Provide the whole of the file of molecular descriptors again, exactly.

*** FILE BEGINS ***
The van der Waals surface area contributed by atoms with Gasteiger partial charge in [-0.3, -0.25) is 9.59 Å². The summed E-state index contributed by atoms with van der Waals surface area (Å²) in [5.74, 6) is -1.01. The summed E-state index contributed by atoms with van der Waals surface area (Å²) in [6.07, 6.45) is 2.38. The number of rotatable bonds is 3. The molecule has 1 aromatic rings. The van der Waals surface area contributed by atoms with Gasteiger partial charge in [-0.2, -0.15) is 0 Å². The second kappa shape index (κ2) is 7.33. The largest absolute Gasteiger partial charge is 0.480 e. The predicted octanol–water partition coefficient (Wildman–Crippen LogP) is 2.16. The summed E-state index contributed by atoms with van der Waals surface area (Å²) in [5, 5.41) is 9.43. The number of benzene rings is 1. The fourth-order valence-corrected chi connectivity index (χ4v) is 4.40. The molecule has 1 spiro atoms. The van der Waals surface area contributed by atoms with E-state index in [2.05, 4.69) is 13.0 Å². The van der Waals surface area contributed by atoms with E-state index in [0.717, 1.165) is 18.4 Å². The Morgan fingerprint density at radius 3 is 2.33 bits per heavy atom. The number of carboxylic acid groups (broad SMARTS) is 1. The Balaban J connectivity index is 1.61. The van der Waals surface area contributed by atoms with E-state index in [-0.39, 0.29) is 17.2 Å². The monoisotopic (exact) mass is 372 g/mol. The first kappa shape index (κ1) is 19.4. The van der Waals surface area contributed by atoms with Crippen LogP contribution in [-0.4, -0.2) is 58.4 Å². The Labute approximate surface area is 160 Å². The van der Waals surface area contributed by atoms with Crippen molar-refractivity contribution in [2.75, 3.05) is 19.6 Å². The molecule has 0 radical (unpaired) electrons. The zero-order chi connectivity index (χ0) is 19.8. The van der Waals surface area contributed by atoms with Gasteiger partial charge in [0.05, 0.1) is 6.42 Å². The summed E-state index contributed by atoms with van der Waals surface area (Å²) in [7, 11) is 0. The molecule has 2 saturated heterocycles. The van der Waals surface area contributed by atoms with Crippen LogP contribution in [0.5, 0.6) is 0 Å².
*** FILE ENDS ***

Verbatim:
The van der Waals surface area contributed by atoms with Gasteiger partial charge in [-0.3, -0.25) is 9.59 Å². The summed E-state index contributed by atoms with van der Waals surface area (Å²) in [5.74, 6) is -1.01. The summed E-state index contributed by atoms with van der Waals surface area (Å²) in [6.07, 6.45) is 2.38. The number of rotatable bonds is 3. The molecule has 1 aromatic rings. The van der Waals surface area contributed by atoms with Gasteiger partial charge in [-0.2, -0.15) is 0 Å². The second kappa shape index (κ2) is 7.33. The largest absolute Gasteiger partial charge is 0.480 e. The predicted octanol–water partition coefficient (Wildman–Crippen LogP) is 2.16. The summed E-state index contributed by atoms with van der Waals surface area (Å²) in [5, 5.41) is 9.43. The number of benzene rings is 1. The fourth-order valence-corrected chi connectivity index (χ4v) is 4.40. The molecule has 1 spiro atoms. The van der Waals surface area contributed by atoms with E-state index in [2.05, 4.69) is 13.0 Å². The van der Waals surface area contributed by atoms with E-state index in [0.717, 1.165) is 18.4 Å². The Morgan fingerprint density at radius 3 is 2.33 bits per heavy atom. The number of carboxylic acid groups (broad SMARTS) is 1. The Balaban J connectivity index is 1.61. The van der Waals surface area contributed by atoms with E-state index in [-0.39, 0.29) is 17.2 Å². The monoisotopic (exact) mass is 372 g/mol. The first kappa shape index (κ1) is 19.4. The van der Waals surface area contributed by atoms with Crippen LogP contribution in [-0.4, -0.2) is 58.4 Å². The Labute approximate surface area is 160 Å². The van der Waals surface area contributed by atoms with Crippen molar-refractivity contribution in [2.75, 3.05) is 19.6 Å². The molecule has 0 radical (unpaired) electrons. The zero-order chi connectivity index (χ0) is 19.8. The van der Waals surface area contributed by atoms with Gasteiger partial charge in [0.05, 0.1) is 6.42 Å². The summed E-state index contributed by atoms with van der Waals surface area (Å²) in [7, 11) is 0. The molecule has 2 saturated heterocycles. The van der Waals surface area contributed by atoms with Crippen LogP contribution in [0.5, 0.6) is 0 Å².